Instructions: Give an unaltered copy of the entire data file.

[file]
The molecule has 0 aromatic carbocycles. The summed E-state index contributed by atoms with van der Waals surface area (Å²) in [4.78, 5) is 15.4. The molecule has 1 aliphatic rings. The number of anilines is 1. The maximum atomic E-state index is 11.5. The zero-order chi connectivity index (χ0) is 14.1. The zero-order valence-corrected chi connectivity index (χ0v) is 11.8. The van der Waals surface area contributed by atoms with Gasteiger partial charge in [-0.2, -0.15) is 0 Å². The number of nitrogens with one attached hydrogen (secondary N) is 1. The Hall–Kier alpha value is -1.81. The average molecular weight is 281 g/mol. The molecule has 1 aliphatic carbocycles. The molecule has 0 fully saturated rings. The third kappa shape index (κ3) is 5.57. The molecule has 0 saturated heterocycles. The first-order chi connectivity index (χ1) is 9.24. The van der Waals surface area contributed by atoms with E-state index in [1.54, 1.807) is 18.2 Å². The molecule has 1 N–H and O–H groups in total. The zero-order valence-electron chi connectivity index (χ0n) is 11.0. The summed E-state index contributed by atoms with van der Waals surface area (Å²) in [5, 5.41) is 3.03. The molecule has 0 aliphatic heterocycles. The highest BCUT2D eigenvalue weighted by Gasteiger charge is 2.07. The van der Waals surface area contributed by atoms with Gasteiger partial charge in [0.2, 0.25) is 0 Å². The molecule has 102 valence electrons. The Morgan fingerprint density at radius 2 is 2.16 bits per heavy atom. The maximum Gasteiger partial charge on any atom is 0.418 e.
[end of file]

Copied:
The molecule has 0 aromatic carbocycles. The summed E-state index contributed by atoms with van der Waals surface area (Å²) in [4.78, 5) is 15.4. The molecule has 1 aliphatic rings. The number of anilines is 1. The maximum atomic E-state index is 11.5. The zero-order chi connectivity index (χ0) is 14.1. The zero-order valence-corrected chi connectivity index (χ0v) is 11.8. The van der Waals surface area contributed by atoms with Gasteiger partial charge in [-0.2, -0.15) is 0 Å². The number of nitrogens with one attached hydrogen (secondary N) is 1. The Hall–Kier alpha value is -1.81. The average molecular weight is 281 g/mol. The molecule has 1 aliphatic carbocycles. The molecule has 0 fully saturated rings. The third kappa shape index (κ3) is 5.57. The molecule has 0 saturated heterocycles. The first-order chi connectivity index (χ1) is 9.24. The van der Waals surface area contributed by atoms with E-state index in [1.54, 1.807) is 18.2 Å². The molecule has 1 N–H and O–H groups in total. The zero-order valence-electron chi connectivity index (χ0n) is 11.0. The summed E-state index contributed by atoms with van der Waals surface area (Å²) in [5, 5.41) is 3.03. The molecule has 0 aliphatic heterocycles. The highest BCUT2D eigenvalue weighted by Gasteiger charge is 2.07. The van der Waals surface area contributed by atoms with Gasteiger partial charge in [0.2, 0.25) is 0 Å². The molecule has 102 valence electrons. The Morgan fingerprint density at radius 2 is 2.16 bits per heavy atom. The maximum Gasteiger partial charge on any atom is 0.418 e.